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#AUW2016: Operationalising the water-energy nexus

The keynote speakers at Day 2 of African Utility Week looked at the interconnectivity of the cornerstones of sustainable development - energy, water and food security - and how they need to developed in unison to achieve the ambitious goals of COP21.

Go far, fast and together

Monika Weber-Fahr, COO of Sustainability for All (SE4All) played on the African proverb mentioned yesterday, saying, “we need to go far, fast and together.”

She explained that central to the COP21 goals were energy and water, and that they exist together and need to be developed hand in hand.

“The perception exists that economic growth is linked to being energy intensive, but various countries are showing that this is not necessarily true by using different approaches,” she said.

Different forms of energy generation consume different amounts of water, and this impacts on decisions around what energy source to use.

Women pay the highest price

Weber-Fahr mentioned that women pay the highest price for the lack of water or energy, particularly in underdeveloped countries. The time wasted on collecting water and chores such as cooking – usually using biomass fuels – when they could be productive could be reduced by simple energy solutions. “If men were to cook, we would have clean stoves everywhere.”

© Zdenek Maly

On a higher level, she said that there were very few women serving on boards of companies including utilities, and if this was addressed, it could change the focus on priorities regarding energy solutions.

Climate change is a reality now

The reality is that climate change is happening now, with 2015 being the hottest recorded year and March 2016 as the hottest month ever. So the three real risks in 2016 are the water crisis, food and prices and energy, explained Dhesigen Naidoo, CEO: Water Research Commission, SA.

He said that there are some worrying trends in practices in all three of the water usage areas, namely agriculture, domestic and industry. “Water is getting dirtier, so we need more energy to clean it.”

Speaking of energy, Naidoo said there is still too much reliance on fossil fuels, and even though there is a move towards renewables, it’s happening slowly.

When it comes to solutions, Naidoo said there should be a focus on resource wise behaviour and innovation to move to high resource security. Strategies and interventions must be converged on all three risk areas to achieve long-term outcomes.

Paris is a mirror of our failure

According to Henk Ovink, special envoy for international water affairs, water is the cause for many of the conflicts in the world, and too much or too little of the stuff is the reason for many of the natural disasters.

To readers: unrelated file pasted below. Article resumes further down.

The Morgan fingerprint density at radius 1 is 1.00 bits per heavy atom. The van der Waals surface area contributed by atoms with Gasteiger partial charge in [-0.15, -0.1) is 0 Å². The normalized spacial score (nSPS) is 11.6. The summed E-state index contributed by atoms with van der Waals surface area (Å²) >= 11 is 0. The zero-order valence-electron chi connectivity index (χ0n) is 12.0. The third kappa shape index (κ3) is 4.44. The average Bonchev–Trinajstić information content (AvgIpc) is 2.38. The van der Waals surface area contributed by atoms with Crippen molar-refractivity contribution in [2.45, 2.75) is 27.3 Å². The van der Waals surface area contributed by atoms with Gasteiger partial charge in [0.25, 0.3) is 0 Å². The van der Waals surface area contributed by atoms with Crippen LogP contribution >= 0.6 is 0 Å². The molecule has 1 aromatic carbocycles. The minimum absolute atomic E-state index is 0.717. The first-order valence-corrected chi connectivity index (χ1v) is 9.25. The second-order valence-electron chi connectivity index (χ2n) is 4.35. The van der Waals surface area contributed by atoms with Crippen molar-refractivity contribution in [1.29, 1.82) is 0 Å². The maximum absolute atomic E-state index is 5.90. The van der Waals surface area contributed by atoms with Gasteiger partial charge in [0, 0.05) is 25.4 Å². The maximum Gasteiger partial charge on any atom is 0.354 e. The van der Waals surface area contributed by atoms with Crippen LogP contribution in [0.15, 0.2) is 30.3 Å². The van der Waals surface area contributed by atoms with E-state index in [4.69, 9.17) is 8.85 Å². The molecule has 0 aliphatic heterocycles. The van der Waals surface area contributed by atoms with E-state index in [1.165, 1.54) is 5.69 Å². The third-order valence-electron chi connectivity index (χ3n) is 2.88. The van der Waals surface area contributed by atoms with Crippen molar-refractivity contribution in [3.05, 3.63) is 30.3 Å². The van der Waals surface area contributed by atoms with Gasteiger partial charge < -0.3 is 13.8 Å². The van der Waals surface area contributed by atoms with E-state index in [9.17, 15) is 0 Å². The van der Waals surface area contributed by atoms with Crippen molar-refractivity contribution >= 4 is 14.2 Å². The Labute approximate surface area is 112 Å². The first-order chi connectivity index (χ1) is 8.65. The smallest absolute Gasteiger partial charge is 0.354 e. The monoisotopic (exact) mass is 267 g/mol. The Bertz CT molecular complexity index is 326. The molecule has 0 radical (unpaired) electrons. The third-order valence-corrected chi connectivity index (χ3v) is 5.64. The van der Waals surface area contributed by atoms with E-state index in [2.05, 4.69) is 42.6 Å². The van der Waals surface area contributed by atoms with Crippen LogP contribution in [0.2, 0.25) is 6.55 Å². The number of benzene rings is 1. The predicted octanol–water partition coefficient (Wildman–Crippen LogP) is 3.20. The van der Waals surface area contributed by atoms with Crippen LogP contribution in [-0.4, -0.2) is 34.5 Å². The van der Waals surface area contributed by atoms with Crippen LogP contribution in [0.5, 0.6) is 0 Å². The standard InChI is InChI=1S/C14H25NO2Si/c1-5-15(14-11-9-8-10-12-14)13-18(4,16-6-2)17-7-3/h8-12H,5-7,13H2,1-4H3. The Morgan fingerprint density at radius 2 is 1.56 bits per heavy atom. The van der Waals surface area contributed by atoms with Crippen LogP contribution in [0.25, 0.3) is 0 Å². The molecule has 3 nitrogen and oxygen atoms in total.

In addition, 50% of the world’s aquifers are past their tipping point, and therefore can’t never be recovered.

He paints a grim picture, and said that although the outcomes of the Paris Agreement are ambitious, it is a mirror to our failure.

Ovink suggested that a transformative approach that is long term and comprehensive, while incorporating short-term goals and innovation, inclusive collaboration, public private partnership funding and accountability was the way forward.

More specifically Ovink said water pricing will create level playing field and there needs to be an energy leapfrog to renewables in which South Africa can play significant role.

Every spot lit up

Africa is home to approximately 1,2bn and under 40% of the population has access to a modern form of energy, said Akinwole Omoboriowo, CEO: Genesis Electricity.

The potable water supply is getting stressed and the continent is largely reliant on biomass as a primary form of energy. But the electricity and potable water production and supply challenges on the continent not insurmountable.

He used the term “coopetition”, referring to innovative collaborative commercial solutions working for the common good in place of negative competition. This requires a stronger adherence to rule of law and continuity from responsible governments and a responsible private sector.

Omoboriowo’s envisioned future includes every spot lit up on the map of Africa. “It starts with baby steps through small projects. Working in a world of such complexity, water and energy can’t be mutually exclusive,” he said.

African Utility Week takes places at the CTICC in Cape Town from 17-19 May, 2016.

About Nicci Botha

Nicci Botha has been wordsmithing for more than 20 years, covering just about every subject under the sun and then some. She's strung together words on sustainable development, maritime matters, mining, marketing, medical, lifestyle... and that elixir of life - chocolate. Nicci has worked for local and international media houses including Primedia, Caxton, Lloyd's and Reuters. Her new passion is digital media.

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